Steve

Share this post


Link to post
Share on other sites

Thanks, oh mighty HDT wizards. :wub:

I was wondering about that trade-off of short vs longer WB.  With a short WB when does the ride become harsh and less stable. Thanks Steve. And if you go too long then turning radius, daily driver city parking, etc. becomes more of an issue! Or more like driving a bus.

:unsure:

 

2 hours ago, Dollytrolley said:

Dodge will tell you that they have your daily-driver in $tock in a wide assortment of colors and they are already singled......+30K weight ratings..........just hold your breath on the long downhill twisty grades.......

Drive on........(do you believe all the.......ratings??)

Dollytrolly, tell us your "personal issues" with singled HDTs!!!!!!!  I'm from Colorado and we have the Ike, Floyd and Genesee hill tests around here. Can you say, "Where is the runaway trump ramp"? Oops, just past it.

Share this post


Link to post
Share on other sites
15 hours ago, peety3 said:

With no Smart or other "obstacle" on a bed, I think the options open up and the priorities change significantly:

1) You could put the hitch just ahead of the drive axle (putting 90-95% of the pin weight on the drivers and 5-10% on the steers) or just aft (putting 105-110% of the pin weight on the drivers and -5-10% on the steers).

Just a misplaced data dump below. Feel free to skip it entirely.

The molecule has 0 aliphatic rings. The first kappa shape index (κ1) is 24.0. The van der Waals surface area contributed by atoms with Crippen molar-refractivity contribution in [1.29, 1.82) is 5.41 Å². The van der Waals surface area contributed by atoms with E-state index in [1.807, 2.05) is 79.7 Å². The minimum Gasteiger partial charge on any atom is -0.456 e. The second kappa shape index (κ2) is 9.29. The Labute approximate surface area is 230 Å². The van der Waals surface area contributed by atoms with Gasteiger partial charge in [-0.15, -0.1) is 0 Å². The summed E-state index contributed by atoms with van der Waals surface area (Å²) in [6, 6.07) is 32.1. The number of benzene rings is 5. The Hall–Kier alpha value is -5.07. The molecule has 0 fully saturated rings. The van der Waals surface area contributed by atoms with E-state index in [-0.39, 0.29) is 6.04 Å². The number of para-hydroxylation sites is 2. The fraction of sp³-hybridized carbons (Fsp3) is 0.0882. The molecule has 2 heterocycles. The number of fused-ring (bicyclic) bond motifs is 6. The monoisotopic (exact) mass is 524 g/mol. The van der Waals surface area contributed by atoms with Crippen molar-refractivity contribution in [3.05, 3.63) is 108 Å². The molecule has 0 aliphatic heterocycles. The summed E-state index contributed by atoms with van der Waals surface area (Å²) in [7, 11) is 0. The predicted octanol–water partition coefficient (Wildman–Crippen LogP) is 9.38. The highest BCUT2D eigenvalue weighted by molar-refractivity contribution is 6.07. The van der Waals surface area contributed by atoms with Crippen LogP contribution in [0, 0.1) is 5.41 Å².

More uninitiated HDT newbie questions,

Why do not more of the singled HDT put the hitch in front of the drive axle? Of all the HDT on http://www.hhrvresource.com/truckbeds that I have looked at (some drooling involved), they all look to be to the rear of the drive axle. Obviously 13speed is going the in front of the axle route.

Not sure what this guy (below) from Ottawa did (cd084), but that trailer looks very close to the cab. No hitch picture that I could find. This was a 53' trailer (had to be 30+K). Is there some sort of sidewinder or slider hitch for that heavy a trailer used on HDTs?

cd084_truck.jpg?itok=YIjzAhE_

 

Edited by TheLongWayHome

Share this post


Link to post
Share on other sites
6 hours ago, TheLongWayHome said:

Thanks, oh mighty HDT wizards. :wub:

I was wondering about that trade-off of short vs longer WB.  With a short WB when does the ride become harsh and less stable. Thanks Steve. And if you go too long then turning radius, daily driver city parking, etc. becomes more of an issue! Or more like driving a bus.

:unsure:

 

Dollytrolly, tell us your "personal issues" with singled HDTs!!!!!!!  I'm from Colorado and we have the Ike, Floyd and Genesee hill tests around here. Can you say, "Where is the runaway trump ramp"? Oops, just past it.

Well welcome to the wheel-ba$e-campfire wongway.....here we ALL have personal-issues and some have Impersonal-issues issues as well......and IF you reflect for a moment ......I bunch of geezers or soon2beegeezers  playing with class 8 trucks is a fairly crazy hobby......